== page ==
I sat in the back of the room as the Primary Music Leader spoke the words to a beautiful song to the children, ask the children to speak a phrase back to her a couple of times, then the Music Leader ask the children to sing that phrase with her. I heard the hesitation in the children’s voices as they tried to do what she asked. I felt the confusion, and then the disinterest… and sensing that made me sad.
Why didn’t this approach yield immediate, great results? Here are some ideas:
From research I know that:
- The words of a song RIDE on the beat, the rhythm, and the melody of the song. I think we all know that an inconsistent beat or a difficult melody make a song (and it’s words) hard to remember. Music has the wonder of lighting up 5 different locations in our brain, making it magic for effecting us as humans. We remember things longer if they are in a song. We have feelings that are attached to the song BECAUSE of the beat, the rhythm, and the melody.
- We need to hear a song quite a few times in order for it to map out a place in our brain. We map out the melody, the beat, and the rhythm often BEFORE we map where the words go with those things! We need to hear the music with the words over and over again.
- The brain does best to learn something if we follow the principle of WHOLE to part to WHOLE. Let the child hear the whole song while they are concentrating on a part of it. Have them follow your hands in a rhythm pattern while you sing the whole song. Have them figure out how many times you sing a certain word while you sing the whole song. Have a child try to figure out the order of the pictures or words you display at the front of the room while you sing the whole song over and over again. WHOLE to part to WHOLE.
If the beat, the rhythm, and the melody are so important to the child’s brain in learning a song, shouldn’t we spend time focusing on those things?
The answer is yes. YES, YES, YES.
Focus on the steady beat
Use paper plates, rhythm sticks, egg shakers to help a child FEEL the beat with their body as they hear the song.
Focus on the rhythm
Tap the steady beat as you sing the song. Then tap the rhythm of the song as you sing the song. Have half of the room tap the beat and half of the room tap the rhythm as you sing the song. Switch. (An extra challenge is trying to have one hand tap the steady beat and the other hand tap the rhythm!)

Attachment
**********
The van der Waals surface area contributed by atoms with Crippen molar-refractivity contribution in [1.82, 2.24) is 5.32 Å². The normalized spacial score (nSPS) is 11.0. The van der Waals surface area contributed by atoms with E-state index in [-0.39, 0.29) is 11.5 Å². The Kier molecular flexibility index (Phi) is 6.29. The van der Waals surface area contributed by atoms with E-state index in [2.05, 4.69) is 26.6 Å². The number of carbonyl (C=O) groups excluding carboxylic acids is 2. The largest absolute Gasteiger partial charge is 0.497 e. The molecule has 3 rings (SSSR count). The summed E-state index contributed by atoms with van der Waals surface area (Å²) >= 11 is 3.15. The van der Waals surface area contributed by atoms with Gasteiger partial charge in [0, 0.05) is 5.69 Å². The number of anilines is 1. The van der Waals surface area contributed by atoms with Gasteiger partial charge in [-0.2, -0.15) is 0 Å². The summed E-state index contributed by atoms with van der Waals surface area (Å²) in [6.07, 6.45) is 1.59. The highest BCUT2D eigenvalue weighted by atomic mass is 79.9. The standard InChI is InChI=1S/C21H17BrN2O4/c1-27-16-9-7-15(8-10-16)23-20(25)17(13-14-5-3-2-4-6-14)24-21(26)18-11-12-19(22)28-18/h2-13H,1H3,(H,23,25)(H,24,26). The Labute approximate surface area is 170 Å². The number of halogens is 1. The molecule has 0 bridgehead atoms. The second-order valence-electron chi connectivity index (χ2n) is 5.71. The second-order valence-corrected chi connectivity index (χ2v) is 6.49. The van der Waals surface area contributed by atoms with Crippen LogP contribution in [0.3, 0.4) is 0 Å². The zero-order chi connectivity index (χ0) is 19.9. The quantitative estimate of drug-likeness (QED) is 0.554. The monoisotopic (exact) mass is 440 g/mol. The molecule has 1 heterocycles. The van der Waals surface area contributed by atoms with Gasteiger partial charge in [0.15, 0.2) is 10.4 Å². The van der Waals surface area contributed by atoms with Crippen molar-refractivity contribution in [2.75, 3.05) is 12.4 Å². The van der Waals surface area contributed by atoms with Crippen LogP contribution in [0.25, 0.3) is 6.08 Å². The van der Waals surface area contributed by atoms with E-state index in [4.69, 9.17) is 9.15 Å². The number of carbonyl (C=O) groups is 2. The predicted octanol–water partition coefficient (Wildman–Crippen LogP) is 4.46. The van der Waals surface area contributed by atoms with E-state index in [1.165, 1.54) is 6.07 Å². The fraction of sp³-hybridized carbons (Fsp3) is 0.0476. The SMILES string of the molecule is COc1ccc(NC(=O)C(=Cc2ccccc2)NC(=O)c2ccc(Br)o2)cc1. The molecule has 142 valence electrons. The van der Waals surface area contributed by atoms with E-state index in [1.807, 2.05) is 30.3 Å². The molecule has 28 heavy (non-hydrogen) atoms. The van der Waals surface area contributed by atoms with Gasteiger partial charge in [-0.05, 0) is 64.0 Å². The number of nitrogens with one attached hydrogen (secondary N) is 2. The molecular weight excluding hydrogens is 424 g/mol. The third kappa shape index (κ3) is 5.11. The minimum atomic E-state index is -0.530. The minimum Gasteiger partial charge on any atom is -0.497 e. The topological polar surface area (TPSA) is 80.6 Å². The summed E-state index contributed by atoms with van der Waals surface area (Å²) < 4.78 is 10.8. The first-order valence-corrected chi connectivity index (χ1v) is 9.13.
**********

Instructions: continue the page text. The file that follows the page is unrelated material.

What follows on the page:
Focus on the ups and downs of the melody
Show a melody map for the song. Ask the children what this color might mean as they listen to you sing the song. Ask the children which is the highest note and the lowest note of the song as they listen to you sing the song.
The magic of the back door
When you focus on the beat, the rhythm, and the melody of the song while singing the whole song with the words, there is magic that happens. The brain somehow starts to pick up the words without you ever singing them. I call this the back door. While you are focusing on the musical aspects of the song, the words of the song slip in the back door of our brains.
The beauty of the beat, rhythm, and melody
The beauty of doing a pattern to the steady beat and the rhythm (moving with a manipulative that is fun) is that the feelings of being interested, engaged, intrigued, and having fun moving to music spill over into the memory and associate with that song. The feelings you feel AS you learn something (according to research) actually stay in your memory longer than the thing itself.
I LOVE all of your ideas and teaching methods! I’ve experienced the frustration when speaking the words to a song to the children and then hearing the song fall apart as they try to sing it. I’ve even written all of the words on the chalkboard and nobody sings. Not everyone understands why I don’t teach with all the words, but I’ve experienced the MAGIC you wrote about by teaching without them, and focusing on the melody, rhythm and key words. Thank you so much for all you do to help us all be better teachers.